Washington: A new study has revealed that positive outlook and social support can help diabetic patients to deal with emotional, psychological and social difficulties of the disease, which could ultimately improve their health outcomes.
The Second Diabetes Attitudes, Wishes and Needs (DAWN2) study would be the largest analysis yet undertaken of personal accounts of people living with diabetes. The original DAWN study in 2001 found that 41 percent of adults with diabetes have poor psychosocial well-being.
In the follow-up study, almost half, 46 percent, of people with diabetes had negative emotional, psychological and social experiences related to their illness. Two major negative themes emerged. People with diabetes reported feeling anxiety, fear, worry, depression and hopelessness about their condition, and they experienced discrimination at work and misunderstanding from the public.
Heather Stuckey, assistant professor of medicine, said that some diabetic patients made their lives a little richer because they ate healthier foods, or they were able to connect with their family more to overcome challenges and it gave them a better appreciation of what they have.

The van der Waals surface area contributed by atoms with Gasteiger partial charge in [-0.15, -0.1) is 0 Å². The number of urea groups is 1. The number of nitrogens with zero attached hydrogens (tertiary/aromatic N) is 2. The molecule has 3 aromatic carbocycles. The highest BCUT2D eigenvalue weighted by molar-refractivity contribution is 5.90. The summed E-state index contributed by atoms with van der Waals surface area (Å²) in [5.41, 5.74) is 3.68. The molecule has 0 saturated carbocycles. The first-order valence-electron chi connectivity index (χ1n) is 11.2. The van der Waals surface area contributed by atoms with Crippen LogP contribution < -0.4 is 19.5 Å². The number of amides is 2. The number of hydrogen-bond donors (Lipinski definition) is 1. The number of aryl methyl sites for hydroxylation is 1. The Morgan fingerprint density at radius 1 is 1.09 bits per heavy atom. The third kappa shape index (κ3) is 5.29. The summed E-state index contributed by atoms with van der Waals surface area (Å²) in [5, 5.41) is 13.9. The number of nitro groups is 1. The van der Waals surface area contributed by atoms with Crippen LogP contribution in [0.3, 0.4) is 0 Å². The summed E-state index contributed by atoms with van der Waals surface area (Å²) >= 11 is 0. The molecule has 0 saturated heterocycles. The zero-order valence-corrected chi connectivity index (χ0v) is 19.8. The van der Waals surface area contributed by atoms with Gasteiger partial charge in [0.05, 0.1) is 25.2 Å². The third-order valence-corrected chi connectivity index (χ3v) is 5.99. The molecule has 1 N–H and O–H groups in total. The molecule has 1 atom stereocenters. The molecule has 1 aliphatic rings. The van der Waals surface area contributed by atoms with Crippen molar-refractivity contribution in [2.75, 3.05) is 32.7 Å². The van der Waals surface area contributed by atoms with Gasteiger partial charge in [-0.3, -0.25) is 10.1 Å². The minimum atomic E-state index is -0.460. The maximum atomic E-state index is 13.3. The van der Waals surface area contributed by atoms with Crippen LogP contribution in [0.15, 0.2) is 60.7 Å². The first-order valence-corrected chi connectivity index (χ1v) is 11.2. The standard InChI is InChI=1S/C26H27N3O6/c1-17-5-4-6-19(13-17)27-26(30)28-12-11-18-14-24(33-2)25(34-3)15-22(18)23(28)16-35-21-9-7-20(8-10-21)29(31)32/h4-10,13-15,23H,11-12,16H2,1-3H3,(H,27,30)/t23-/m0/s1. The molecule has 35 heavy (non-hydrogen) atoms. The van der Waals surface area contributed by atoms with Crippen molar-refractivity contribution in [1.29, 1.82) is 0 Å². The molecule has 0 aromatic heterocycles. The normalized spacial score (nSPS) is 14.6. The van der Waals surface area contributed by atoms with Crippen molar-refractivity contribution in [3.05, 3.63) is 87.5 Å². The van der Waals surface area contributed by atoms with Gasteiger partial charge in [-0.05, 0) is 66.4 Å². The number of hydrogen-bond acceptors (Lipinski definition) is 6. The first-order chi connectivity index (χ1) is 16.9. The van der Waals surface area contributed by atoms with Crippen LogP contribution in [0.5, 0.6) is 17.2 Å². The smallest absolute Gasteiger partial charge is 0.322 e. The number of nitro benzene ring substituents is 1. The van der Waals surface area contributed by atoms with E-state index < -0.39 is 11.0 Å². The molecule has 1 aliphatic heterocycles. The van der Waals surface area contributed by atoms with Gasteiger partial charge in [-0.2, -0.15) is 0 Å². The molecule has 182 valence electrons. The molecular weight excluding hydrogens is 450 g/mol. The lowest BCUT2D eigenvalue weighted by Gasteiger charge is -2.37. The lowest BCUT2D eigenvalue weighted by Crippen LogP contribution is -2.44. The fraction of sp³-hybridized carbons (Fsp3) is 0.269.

However, some people with diabetes are reluctant to share their challenges and needs because they do not want to be perceived as a burden to family members. This creates a vicious cycle because family members do not always know how to help, so the person with diabetes could feel more isolated and disconnected.
Stuckey further mentioned that patients should be encouraged to be able to share their thoughts and experiences about having diabetes with family members and other trusted individuals.
Family and friends could also educate themselves about the disease by visiting the websites of the American Diabetes Association and the International Diabetes Federation, and by attending doctor's office visits.